Referring now to Fig. 3 the lid member 40 of the receptacle is provided with the horizontal passage 41 which is likewise madein three sections of different'diameter bores as illustrated at 42, 43, 44- and 45. The sec- 4. tion 42 is provided with downwardly open passage 46 controlled by the valve member 47, and the downwardly extending intermediate passage 48 is controlled by the valve member 49 whereas the downwardly extending passage 50 is controlled by the valve member 51. Thus each of the passages 46, 48 and 50, although they may be substantially equal in size, are controlled by the respective valve members 47, 49 and 51. Regulating these controls to provide a different proportionate size of the passages connecting the conveyor stream with the interior of the dispensing chamber 1 permits one quickly to adjust the distribution of the material within the chamber 1- or to retain or extend the period of time depending upon the setting of the valve members. A structure of this character may be provided in places where employing commercial gardeners who are skilled in mixing and distributing the material more readily than that of the domestic type as illustrated in Fig. 1 wherein the orifices are set: to provide the proportionate amounts for that ordinarily employed for' use around the house and on' the lawn and garden surrounding'the home;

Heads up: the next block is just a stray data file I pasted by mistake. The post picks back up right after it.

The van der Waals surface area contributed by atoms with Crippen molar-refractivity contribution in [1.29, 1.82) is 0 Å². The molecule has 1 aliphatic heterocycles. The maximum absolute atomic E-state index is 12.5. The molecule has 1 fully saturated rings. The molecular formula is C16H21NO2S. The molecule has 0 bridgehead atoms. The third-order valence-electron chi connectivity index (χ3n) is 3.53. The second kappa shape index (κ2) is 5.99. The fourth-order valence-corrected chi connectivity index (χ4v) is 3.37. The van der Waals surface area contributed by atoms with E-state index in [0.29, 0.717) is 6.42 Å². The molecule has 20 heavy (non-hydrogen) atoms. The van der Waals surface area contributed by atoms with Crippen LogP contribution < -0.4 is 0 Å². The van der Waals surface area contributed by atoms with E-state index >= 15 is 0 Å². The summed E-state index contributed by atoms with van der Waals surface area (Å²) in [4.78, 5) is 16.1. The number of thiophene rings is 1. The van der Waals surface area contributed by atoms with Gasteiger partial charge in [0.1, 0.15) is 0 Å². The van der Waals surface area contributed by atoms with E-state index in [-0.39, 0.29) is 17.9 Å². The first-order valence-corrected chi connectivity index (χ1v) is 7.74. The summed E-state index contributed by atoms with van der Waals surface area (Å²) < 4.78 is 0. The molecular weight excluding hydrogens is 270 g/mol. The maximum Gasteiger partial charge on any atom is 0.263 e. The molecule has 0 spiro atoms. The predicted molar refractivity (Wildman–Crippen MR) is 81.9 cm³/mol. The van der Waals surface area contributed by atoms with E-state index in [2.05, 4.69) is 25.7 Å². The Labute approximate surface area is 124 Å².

As the material's'in the container 1 become suspended by the liquid the hose 27 is free to' whip-and maintains the solid materials in suspension even though they' are considerably .ier than water. By reason of thiswhipping actionof the hose 27, it forces" the water inmany directions" against the bottom and sides of the container. This action initself' creates a suspension that is not otherwise obtainable and alsoprovides for amore'uniform distribution'of' the solid within the conveyor liquid. If the solids are very fine there is no difiiculty in maintaining them in suspension even though they are actually metals. The" larger the solidparticle the more difficult it is to maintain in suspension. Thus a more violent stream is required in the flexible hose 27. Thismay beobtained by'higher water pressure or greater volume flowthrough the tube 27. The sizes of the solid particles are of course limited by the sheet the orifices.
By reason of the fact that two outlets 28 and 30 are employed no pressure can be developed in the containerother than that created by the flow which ofcourse is immediately effective on the discharge. The combined effect of the variable'bores creating suction and the flow of liquid intothecontainer' in proportion to the pressure developed in the small bore- 21 accounts for the safety in operation of'thisdevice in preventing pressure accumulation.